The state Employment Development Department (EDD), which distributes benefits to the jobless, is doing a horrible job of helping them through the bureaucratic labyrinth.
A review of agency records by the Los Angeles Times found that on a good day, less than 20% of callers to EDD phones successfully make a human connection. On a bad day, that drops to 10%. Anecdotal research indicated that staying on hold for lengthy waits and repeated rapid-fire re-calls don’t work.
The Times described one couple, seeking to find out if they would receive benefits, who each dialed EDD four hours a day for two weeks and never heard a human voice—at least one that wasn’t pre-recorded. Callers seeking to sort out problems, ask questions or verify eligibility are routinely directed to unhelpful self-service extensions or the website.
But help may be on the way, although not for the desperate unemployed. Their numbers are increasing, thanks to Republicans who blocked attempts to extend claims beyond the initial benefit, which in California is 26 weeks. Around 222,000 in the state had their benefits end just before the New Year, out of 1.3 million nationally. Another 1.9 million will lose benefits nationally in the next year unless the GOP relents or the Democrats find some equally detestable entitlement “reform” to trade.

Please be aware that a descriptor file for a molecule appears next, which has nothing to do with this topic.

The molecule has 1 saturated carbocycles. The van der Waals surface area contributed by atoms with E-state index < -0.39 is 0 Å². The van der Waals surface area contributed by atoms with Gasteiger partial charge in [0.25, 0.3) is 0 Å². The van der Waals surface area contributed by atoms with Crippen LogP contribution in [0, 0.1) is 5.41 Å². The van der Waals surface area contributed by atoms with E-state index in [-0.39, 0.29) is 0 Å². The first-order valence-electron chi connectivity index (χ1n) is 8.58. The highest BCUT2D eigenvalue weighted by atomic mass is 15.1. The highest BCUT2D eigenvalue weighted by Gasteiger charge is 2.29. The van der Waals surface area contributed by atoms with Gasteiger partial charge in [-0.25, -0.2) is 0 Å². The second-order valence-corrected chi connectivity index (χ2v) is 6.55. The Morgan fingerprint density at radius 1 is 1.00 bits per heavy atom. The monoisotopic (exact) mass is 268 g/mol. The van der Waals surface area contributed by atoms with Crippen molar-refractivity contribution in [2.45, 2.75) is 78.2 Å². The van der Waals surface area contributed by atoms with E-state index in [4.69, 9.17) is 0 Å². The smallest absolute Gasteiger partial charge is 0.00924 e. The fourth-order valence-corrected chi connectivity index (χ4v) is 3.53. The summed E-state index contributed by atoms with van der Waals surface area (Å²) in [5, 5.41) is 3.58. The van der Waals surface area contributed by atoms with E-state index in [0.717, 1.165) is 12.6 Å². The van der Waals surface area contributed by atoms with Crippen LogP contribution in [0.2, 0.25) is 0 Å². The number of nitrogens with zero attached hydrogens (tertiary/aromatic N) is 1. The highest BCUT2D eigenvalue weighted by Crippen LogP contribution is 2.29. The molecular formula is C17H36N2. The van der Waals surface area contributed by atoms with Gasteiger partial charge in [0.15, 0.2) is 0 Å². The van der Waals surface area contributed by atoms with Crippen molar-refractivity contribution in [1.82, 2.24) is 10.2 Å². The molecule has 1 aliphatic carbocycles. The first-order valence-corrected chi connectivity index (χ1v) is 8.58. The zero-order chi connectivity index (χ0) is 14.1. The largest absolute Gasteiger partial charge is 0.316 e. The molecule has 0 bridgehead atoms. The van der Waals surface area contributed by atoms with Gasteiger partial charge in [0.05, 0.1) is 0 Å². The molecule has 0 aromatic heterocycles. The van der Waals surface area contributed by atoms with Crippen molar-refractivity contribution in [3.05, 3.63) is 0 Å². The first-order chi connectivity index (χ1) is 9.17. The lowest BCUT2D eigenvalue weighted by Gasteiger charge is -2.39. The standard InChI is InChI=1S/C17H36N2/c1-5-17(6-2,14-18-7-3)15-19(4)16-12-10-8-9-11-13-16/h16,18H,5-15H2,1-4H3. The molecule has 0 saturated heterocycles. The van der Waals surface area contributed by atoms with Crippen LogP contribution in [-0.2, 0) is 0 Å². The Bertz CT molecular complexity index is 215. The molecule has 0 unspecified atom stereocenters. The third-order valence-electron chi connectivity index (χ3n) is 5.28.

Although the initial shock of going from a bare subsistence existence to a dark void could trigger a rash of additional calls to EDD, a lot of people will probably give up hope and stop calling. That might ease the workload of an agency devastated by budget cuts. Last year, the department dramatically reduced its hours of phone customer service because of a $158 million cut in federal funding.
As of May 2013, a combination of sequester slashing and already existing administrative underfunding by the federal government cut contributions to California by 27%, compared to 22% nationwide. The funding shortfall had already cost 900 EDD workers their jobs, and another 1,600 were expected to join them in the unemployment line within 15 months.
Governor Jerry Brown’s 2014-15 budget (pdf) proposed increases for EDD that it proclaimed in the tiniest of footnotes would “restore 2014-15 service levels to 2012-13 levels, and allow the EDD to retain staff and continue overtime to process new and continued claims.”
It may need the overtime funds after a disastrous launch of a computer system upgrade crashed and burned last September. More than 150,000 people had their benefits delayed or disappear and eventually forced EDD to transfer phone handlers to help with hand processing of claims.